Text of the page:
How to Collect Debt From Employees

you owe me money. image by Ken Pilon from

Debt collection from current and former employees is of prime concern to an organization. An increasing number of companies offer employees to take advantage of loans from their company on relaxed terms, provided the company still expects timely recovery of the loan.

The regular procedure to collect debt is governed by the loan contract which stipulates that the company will deduct periodic payments from an employee’s salary. However, in some cases, the company may allow an employee to defer payment. If an employee fails to make timely payments or the debt turns bad, the company is left with no choice but to begin the recovery process.

Provide a written notice to the employee, preferably hand-delivered. The notice should be signed by a debt collection officer and must be served at least 30 days prior to making any offsets against the employee account. The notice should clearly mention the company’s intention to collect debt by means of deduction from the employee’s current disposable pay account.

Give the employee an opportunity to voluntarily enter into terms of repayment with the company and propose a repayment schedule. If the employee responds, enter into a written agreement with the employee including all details of payment of debt.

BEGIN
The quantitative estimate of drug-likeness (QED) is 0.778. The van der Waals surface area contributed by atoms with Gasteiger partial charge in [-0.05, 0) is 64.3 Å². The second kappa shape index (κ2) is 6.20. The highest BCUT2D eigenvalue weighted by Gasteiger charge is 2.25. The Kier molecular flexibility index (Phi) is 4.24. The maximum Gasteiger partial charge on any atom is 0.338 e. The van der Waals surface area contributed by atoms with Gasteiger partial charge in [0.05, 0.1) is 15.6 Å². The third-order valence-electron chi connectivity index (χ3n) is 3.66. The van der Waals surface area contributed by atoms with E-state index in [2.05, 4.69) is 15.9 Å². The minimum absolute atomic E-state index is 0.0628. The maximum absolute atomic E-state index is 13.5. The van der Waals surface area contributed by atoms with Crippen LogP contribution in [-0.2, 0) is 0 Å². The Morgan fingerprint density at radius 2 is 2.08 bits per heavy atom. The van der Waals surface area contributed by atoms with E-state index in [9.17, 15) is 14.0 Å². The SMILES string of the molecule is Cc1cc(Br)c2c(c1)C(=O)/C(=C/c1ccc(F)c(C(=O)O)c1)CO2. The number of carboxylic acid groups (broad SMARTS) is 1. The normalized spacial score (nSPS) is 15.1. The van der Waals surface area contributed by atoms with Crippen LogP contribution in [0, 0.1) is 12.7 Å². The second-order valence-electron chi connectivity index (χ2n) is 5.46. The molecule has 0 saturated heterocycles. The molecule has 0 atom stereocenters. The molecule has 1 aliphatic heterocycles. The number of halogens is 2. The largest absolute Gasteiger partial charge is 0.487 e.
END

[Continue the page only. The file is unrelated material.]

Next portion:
Arrange a hearing by an impartial hearing official by filing a petition concerning the existence of the debt and the repayment schedule, if the efforts for voluntary recovery have already failed. The employee must consent before the hearing that she will accept the decision taken by the hearing official.

Explain to the employee that knowingly false statements can lead to disciplinary action or criminal penalties. Mention any rights and protections available under the law.

Serve a final notice to the employee explaining that, due to the employee’s negligence and unwillingness to pay, the company is left with no option but to adjust the debt from current pay or funds in possession of the company. The notification must mention that debts that are later waived or found not to be owed to the company will be refunded to the employee.


  • "Termination Of Employment: A Best Practice Guide"; Kiely Caisley; 2008
  • "Managing A Global Workforce: Challenges and Opportunities In International HRM;" Charles Vance and Yongsun Paik; 2006

About the Author

Kevin Sandler started his writing career as an academic researcher in 2005, and has since than been involved in writing for various magazines and academic specialists including Academic Knowledge, Scholastic Experts and eHow, among others. His specialities include personal finance, investments, business and project management. He has a Master of Science in finance from Tulane University, and is actively involved in the finance profession.

Photo Credits

  • you owe me money. image by Ken Pilon from